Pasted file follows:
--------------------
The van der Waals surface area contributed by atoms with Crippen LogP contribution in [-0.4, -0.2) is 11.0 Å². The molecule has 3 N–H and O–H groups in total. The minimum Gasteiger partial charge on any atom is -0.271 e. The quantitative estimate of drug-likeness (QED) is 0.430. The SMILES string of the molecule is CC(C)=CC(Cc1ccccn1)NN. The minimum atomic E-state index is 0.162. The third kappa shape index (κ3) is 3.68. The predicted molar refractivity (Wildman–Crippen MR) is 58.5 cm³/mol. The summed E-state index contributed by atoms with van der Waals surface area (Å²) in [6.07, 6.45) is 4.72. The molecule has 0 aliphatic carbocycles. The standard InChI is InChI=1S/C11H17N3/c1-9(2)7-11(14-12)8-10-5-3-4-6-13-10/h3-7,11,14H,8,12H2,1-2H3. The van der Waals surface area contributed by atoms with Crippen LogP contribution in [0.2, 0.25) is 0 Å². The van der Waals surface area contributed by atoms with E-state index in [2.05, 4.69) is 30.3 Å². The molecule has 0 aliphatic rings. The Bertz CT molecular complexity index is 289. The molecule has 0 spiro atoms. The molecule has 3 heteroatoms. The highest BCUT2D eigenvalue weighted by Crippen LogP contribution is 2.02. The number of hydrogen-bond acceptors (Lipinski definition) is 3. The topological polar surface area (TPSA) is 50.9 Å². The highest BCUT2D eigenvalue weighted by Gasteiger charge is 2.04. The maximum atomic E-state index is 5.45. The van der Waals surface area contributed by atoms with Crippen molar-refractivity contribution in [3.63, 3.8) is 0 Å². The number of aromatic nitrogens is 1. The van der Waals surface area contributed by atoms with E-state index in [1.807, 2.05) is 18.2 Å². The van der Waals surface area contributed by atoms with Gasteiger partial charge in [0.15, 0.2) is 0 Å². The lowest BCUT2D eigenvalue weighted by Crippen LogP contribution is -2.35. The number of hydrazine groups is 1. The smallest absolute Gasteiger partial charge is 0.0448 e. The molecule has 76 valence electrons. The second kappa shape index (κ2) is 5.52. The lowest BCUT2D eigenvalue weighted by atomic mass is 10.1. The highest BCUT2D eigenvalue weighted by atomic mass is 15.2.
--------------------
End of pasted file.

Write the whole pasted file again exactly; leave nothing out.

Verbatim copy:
The van der Waals surface area contributed by atoms with Crippen LogP contribution in [-0.4, -0.2) is 11.0 Å². The molecule has 3 N–H and O–H groups in total. The minimum Gasteiger partial charge on any atom is -0.271 e. The quantitative estimate of drug-likeness (QED) is 0.430. The SMILES string of the molecule is CC(C)=CC(Cc1ccccn1)NN. The minimum atomic E-state index is 0.162. The third kappa shape index (κ3) is 3.68. The predicted molar refractivity (Wildman–Crippen MR) is 58.5 cm³/mol. The summed E-state index contributed by atoms with van der Waals surface area (Å²) in [6.07, 6.45) is 4.72. The molecule has 0 aliphatic carbocycles. The standard InChI is InChI=1S/C11H17N3/c1-9(2)7-11(14-12)8-10-5-3-4-6-13-10/h3-7,11,14H,8,12H2,1-2H3. The van der Waals surface area contributed by atoms with Crippen LogP contribution in [0.2, 0.25) is 0 Å². The van der Waals surface area contributed by atoms with E-state index in [2.05, 4.69) is 30.3 Å². The molecule has 0 aliphatic rings. The Bertz CT molecular complexity index is 289. The molecule has 0 spiro atoms. The molecule has 3 heteroatoms. The highest BCUT2D eigenvalue weighted by Crippen LogP contribution is 2.02. The number of hydrogen-bond acceptors (Lipinski definition) is 3. The topological polar surface area (TPSA) is 50.9 Å². The highest BCUT2D eigenvalue weighted by Gasteiger charge is 2.04. The maximum atomic E-state index is 5.45. The van der Waals surface area contributed by atoms with Crippen molar-refractivity contribution in [3.63, 3.8) is 0 Å². The number of aromatic nitrogens is 1. The van der Waals surface area contributed by atoms with E-state index in [1.807, 2.05) is 18.2 Å². The van der Waals surface area contributed by atoms with Gasteiger partial charge in [0.15, 0.2) is 0 Å². The lowest BCUT2D eigenvalue weighted by Crippen LogP contribution is -2.35. The number of hydrazine groups is 1. The smallest absolute Gasteiger partial charge is 0.0448 e. The molecule has 76 valence electrons. The second kappa shape index (κ2) is 5.52. The lowest BCUT2D eigenvalue weighted by atomic mass is 10.1. The highest BCUT2D eigenvalue weighted by atomic mass is 15.2.